Submitted to: Crop Science
Publication Type: Peer Reviewed Journal
Publication Acceptance Date: 8/23/2010
Publication Date: 1/1/2011
Citation: Israel, D., Taliercio, E.W., Kwanyuen, P., Burton, J.W., Dean, L.L. 2011. Inositol metabolism and phytase activity in normal and low phytic acid soybean seed. Crop Science. 51:282-289. Interpretive Summary: Phytic acid is a phosphorous compound found in soybean seeds. It is a seed storage form of phosphorous which the plant uses for nutrition during germination and early seedling growth. But phytic acid cannot be readily digested by those who consume soybeans for food, both animals and humans. The nondigested phytic acid is excreted and becomes a source of phosphorous pollution in the environment. Several low phytic acid soybeans have been developed. These mutants affect the biosynthesis of phytic acid in different ways. This research was aimed at describing the metabolism of phytic acid in developing seeds of normal and low phytic acid soybeans to help in understanding how the low phytic acid mutants actually work. The study revealed the low phytic acid trait was not a result of increased phytase, an enzyme that breaks down phytic acid. The pentose sugars, also thought to be involved, developed the same in both normal and mutant soybeans throughout the seed filling process. Thus, other biosynthesis factors were causing the low phytic acid mutant.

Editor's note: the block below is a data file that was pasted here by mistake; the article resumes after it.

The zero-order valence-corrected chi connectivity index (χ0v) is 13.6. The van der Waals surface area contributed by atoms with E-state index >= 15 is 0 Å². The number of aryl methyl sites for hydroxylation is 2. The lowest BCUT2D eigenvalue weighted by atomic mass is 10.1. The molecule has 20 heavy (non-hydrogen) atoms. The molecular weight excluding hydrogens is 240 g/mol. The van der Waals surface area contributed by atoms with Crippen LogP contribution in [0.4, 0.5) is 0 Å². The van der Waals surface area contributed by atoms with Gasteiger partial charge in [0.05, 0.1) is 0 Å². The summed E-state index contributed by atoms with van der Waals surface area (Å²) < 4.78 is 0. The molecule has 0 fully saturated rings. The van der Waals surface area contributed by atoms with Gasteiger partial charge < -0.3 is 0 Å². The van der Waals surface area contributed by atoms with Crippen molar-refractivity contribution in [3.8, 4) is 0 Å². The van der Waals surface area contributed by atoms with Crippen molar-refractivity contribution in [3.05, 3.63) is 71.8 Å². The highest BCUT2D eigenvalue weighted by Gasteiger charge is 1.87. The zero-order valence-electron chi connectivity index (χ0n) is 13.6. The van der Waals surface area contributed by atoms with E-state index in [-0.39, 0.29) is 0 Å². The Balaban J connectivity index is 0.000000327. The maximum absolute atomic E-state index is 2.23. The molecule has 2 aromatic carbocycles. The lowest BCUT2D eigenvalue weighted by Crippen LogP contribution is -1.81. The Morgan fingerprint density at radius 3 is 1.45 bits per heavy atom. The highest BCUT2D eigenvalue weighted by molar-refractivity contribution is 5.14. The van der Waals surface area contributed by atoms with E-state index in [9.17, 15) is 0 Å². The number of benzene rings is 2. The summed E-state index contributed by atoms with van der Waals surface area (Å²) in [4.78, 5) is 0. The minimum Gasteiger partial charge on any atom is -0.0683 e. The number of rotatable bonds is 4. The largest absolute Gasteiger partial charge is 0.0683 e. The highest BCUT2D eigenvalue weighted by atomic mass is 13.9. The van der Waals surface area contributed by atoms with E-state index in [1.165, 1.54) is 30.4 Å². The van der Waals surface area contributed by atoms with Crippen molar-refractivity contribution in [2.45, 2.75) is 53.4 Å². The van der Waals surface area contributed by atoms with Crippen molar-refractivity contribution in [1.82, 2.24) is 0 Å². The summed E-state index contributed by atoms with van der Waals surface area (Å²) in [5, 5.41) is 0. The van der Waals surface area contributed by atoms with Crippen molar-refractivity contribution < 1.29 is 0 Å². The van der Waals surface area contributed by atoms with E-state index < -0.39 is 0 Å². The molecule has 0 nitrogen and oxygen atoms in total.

Technical Abstract: The genetic basis for the low seed phytic acid trait in soybean lines derived from the low phytic acid line (CX1834) of Wilcox et al (2000) is under investigation in several laboratories. Our objective was to measure metabolite levels associated with the phytic acid and raffinosaccharide biosynthetic pathways in seed of normal lines and low seed phytic acid lines derived from CX 1834. Concentrations of inositol, phytic acid, phosphate, partially phosphorylated intermediates of inositol (IP3 IP4, P5), sucrose, raffinose and stachyose were measured in seed of normal and low seed phytic acid lines throughout development. Plants were cultured in growth chambers with 650 to 700 µM.m-2.s-1 of photosynthetically active radiation, and a 26:22 C day:night temperature regime and supplied complete nutrient solution daily. Inositol concentrations were high and similar at 20 days after flowering (DAF) in seed of normal and low phytic acid lines and decreased by more the 95% at maturity. Inositol P-3 concentrations were low in seed of all genotypes and decreased to barely detectable levels at maturity and IP4 and IP5 intermediates were not detected. Stachyose and raffinose concentrations in seed of all genotypes increased rapidly after 30 DAF and reached similar levels at maturity. A 40% decline in sucrose concentration was associated with the increase in raffinosaccharide concentrations. Phytase activity in seeds of normal and low phytic acid lines was similar throughout development. These results rule out defects in genes coding myoinositol-1-P synthase (MIPS) and inositol kinases and differences in expression of phytase activity as the basis for the low seed phytic acid trait in CX1834 derived lines. The metabolite measurements are consistent with genetic evidence that defects in genes coding for a multiple drug resistant-associated protein (MRP) ATP-binding cassette (ABC) transporter may be responsible for the low seed phytic acid trait in CX1834 derived lines.